Because I love badminton!
- Episodes : 13
- Genre : Sports, Seinen
- Airing Date : July 2018 – October 2018
- Studios : LIDENFILMS
Ayano Hanesaki is a badminton prodigy, but after her mother, a 10-time national badminton champion, abandoned her, she gave up on the sport. Elena, Ayano’s childhood friend, convinces her to take up badminton again and join her high school’s badminton club. It just so happens that the top player at the club is Nagisa Aragaki, a girl she effortlessly defeated during a previous tournament.
Nagisa, Ayano, and many of the other players of the high school badminton club all have personal character flaws they need to overcome to take a step forward as individuals. Ayano, who is still reeling from being abandoned by her mother, has the biggest hurdle after she closes herself off when she discovers that her mother raised someone else to play badminton while she was away. Nagisa and Ayano inevitably clash in the finals of the inter-high qualifying tournament, a battle that helps them overcome their personal ordeals.
1. Protagonist turned Antagonist
Although Hanebado has many protagonists, Ayano takes the spot as the show’s main character above all others. On the 5th episode, Ayano discovers that her mother raised a Danish girl to play badminton and it worsens her feeling of abandonment. To get back at her mother, Ayano vows to win no matter what and to abandon her mother in turn. She becomes cold, hyper-competitive, and disrespectful to teammates and opponents alike. It genuinely becomes a challenge to support Ayano, but it’s worth keeping in mind that no one is making any effort to help her overcome those feelings of abandonment either.
2. Antagonists turned Protagonists
Thanks to Ayano’s darker turn, Hanebado turns a lot of Ayano’s rivals into sympathetic characters. Kaoruko Serigaya, the girl whose victory over Ayano let to her abandonment, is shown to be incredibly hardworking despite her harsh exterior; and Connie Christensen, the girl Ayano’s mother adopted, tries to befriend Ayano after realizing her first impressions weren’t all that amicable. Even Nozomi, Nagisa’s rival and a tertiary antagonist, is made sympathetic in trying to overcome a career riddled with self-doubt. In fact, we also see the loud-mouthed coach of Nozomi apologize to Nagisa’s coach for his own toxic tactics.
3. Incredible Animation
Especially in the first three episodes, Hanebado has some of the best animation you’ll see all summer season. If you’ve ever played or seen badminton, then the action will feel real. Part of that is because there is some rotoscoping being done, but also because it’s clear the animators studied the sport quite a bit. Hanebado is one of those special anime worth watching for the animation alone.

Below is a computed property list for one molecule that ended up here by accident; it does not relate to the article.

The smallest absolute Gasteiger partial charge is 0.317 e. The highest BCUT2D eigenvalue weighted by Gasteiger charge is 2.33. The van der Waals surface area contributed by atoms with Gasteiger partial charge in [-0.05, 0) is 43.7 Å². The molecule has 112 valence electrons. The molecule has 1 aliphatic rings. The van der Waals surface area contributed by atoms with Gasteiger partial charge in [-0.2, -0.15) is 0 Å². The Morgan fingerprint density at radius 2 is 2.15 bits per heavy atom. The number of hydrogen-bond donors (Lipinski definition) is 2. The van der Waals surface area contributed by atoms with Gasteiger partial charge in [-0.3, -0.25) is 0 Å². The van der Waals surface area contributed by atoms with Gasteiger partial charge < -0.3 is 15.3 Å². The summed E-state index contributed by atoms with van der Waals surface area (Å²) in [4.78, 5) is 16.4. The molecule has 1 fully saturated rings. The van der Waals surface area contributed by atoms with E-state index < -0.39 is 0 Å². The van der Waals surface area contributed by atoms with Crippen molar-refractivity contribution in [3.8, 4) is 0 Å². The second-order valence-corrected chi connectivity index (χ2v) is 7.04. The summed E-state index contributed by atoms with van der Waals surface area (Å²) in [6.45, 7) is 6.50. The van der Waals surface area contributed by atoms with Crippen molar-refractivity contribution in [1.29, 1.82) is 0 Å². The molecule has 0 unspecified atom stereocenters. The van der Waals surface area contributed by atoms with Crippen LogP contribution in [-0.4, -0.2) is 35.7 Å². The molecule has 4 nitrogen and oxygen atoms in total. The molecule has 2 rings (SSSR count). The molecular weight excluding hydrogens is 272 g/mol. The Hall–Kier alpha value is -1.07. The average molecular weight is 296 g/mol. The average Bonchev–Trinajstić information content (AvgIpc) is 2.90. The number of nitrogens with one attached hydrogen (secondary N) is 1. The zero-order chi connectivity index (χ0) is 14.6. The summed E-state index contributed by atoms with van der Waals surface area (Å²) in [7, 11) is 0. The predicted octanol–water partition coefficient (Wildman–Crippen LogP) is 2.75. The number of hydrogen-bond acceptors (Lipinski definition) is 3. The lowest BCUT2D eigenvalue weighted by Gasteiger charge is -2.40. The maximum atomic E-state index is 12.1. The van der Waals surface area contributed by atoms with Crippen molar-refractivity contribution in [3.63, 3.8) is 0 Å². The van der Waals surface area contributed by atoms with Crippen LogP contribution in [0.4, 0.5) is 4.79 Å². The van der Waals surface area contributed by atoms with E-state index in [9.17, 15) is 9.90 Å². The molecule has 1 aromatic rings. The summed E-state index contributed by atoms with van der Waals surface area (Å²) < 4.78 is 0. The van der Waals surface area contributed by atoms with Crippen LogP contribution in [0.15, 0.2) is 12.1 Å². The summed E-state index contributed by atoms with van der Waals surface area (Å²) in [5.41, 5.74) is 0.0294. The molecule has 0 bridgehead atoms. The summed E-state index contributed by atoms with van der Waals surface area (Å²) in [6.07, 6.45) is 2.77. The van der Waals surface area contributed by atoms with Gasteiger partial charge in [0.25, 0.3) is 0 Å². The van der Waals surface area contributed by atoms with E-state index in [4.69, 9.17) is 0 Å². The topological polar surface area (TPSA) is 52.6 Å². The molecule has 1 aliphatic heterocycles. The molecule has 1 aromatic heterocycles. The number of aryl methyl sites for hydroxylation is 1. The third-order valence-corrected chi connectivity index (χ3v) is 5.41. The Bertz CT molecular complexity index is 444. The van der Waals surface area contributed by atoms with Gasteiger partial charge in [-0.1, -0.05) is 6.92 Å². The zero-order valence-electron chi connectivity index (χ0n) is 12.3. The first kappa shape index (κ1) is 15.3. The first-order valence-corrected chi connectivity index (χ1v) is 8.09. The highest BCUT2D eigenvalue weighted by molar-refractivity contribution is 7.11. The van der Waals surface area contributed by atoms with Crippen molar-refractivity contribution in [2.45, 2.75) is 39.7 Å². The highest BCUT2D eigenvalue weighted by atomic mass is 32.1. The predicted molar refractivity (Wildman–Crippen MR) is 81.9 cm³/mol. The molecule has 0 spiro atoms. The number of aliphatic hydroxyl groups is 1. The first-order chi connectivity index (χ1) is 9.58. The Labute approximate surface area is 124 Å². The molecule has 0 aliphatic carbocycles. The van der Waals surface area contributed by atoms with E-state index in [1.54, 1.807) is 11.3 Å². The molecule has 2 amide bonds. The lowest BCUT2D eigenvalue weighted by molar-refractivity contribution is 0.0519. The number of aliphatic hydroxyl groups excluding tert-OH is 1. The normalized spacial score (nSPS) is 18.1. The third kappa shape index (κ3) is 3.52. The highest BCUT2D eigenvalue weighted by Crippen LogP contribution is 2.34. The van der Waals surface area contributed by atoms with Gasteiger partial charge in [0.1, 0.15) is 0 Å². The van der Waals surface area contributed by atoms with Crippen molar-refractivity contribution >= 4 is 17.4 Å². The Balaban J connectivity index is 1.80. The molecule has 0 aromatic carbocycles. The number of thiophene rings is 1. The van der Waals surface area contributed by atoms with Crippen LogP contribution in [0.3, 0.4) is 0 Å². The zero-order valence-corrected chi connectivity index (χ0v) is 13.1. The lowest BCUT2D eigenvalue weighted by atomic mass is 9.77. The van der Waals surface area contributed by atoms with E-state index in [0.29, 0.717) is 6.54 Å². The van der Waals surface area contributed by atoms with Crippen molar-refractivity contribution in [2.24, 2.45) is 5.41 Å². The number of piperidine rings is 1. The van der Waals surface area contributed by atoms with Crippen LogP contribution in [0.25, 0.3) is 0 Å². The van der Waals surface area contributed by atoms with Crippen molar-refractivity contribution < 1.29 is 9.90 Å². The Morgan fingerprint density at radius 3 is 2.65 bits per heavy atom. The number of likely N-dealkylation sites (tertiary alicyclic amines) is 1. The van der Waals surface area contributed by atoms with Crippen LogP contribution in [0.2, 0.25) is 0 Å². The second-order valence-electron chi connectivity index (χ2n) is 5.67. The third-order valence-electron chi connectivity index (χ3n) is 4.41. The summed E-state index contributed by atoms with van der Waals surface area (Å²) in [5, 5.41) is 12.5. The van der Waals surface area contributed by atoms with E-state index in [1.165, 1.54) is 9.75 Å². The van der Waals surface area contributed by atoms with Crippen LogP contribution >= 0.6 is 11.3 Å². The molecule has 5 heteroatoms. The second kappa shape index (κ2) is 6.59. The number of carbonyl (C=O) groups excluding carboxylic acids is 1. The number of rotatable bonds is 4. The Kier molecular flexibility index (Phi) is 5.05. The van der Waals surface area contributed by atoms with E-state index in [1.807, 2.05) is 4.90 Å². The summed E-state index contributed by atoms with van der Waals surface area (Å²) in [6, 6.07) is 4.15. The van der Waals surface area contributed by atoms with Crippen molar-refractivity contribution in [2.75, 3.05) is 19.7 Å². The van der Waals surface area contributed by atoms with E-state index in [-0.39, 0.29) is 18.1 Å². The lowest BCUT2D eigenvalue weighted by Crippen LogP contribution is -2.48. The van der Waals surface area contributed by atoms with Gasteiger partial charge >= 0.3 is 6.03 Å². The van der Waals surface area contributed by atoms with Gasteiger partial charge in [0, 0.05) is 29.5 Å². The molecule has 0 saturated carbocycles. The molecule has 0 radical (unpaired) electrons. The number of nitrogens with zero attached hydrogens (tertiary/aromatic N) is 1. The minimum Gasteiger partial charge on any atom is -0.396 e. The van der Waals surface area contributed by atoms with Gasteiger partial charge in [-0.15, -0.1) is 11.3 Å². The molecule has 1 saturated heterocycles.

1. Unsatisfying Ending
As of episode 4, Hanebado begins to focus on Ayano’s character arc and how she adjusts to her mother’s abandonment of her. Now that she has accepted Badminton back into her life, she becomes dislikeable in her contempt for nearly everyone else around her, especially if they aren’t good enough at the sport. When her mother returns to Japan, Ayano is cold towards her and refuses to talk to her aside from brief conversations. Her mother doesn’t show much regret for having abandoned Ayano either and flashbacks highlight somewhat psychologically abusive behavior on her part. After losing to Nagisa and rediscovering a love for the sport that isn’t tainted by Ayano’s relationship with her mother, she decides to forgive her mother for abandoning her and to move forward with her life. It’s unsatisfying largely because the show makes no attempt to condemn or have consequences to either Ayano or her mother’s behavior; in turn, the resolution feels too neat and disingenuous to Ayano’s arc.
2. A Cast Too Big
Hanebado’s large cast and desire to give everyone some spotlight makes it so that many characters’ arcs are too short, and the characters who initially appear to be the stars of the show quickly fall to the background. Nagisa and Coach Tachibana are the biggest victims of the show’s pacing. Nagisa’s failings against Ayano are put to the wayside after the first episode and she falls to the background until her match against Nozomi (in which Nozomi has more development) and her rematch against Ayano. Coach Tachibana’s lack of presence is especially notable because he makes no effort to help Ayano overcome her very apparent trauma, and his role as the person to help the badminton club take a step forward feels extremely subdued throughout.
Hanebado’s best qualities are also what causes its biggest defects. The thirteen episodes simply aren’t enough to give the cast the spotlight the show is determined to give them, and its willingness to allow us to see the antagonists’ best qualities prevents us from getting a proper resolution to Ayano’s relationship with her mother that doesn’t feel rushed and unearned. While Hanebado’s characters all wrap up their personal arcs which make a follow-up season somewhat doubtful, we would still love to see how the inter-high tournament would go and if Connie and Ayano’s relationship would develop now that Ayano’s getting past her abandonment issues.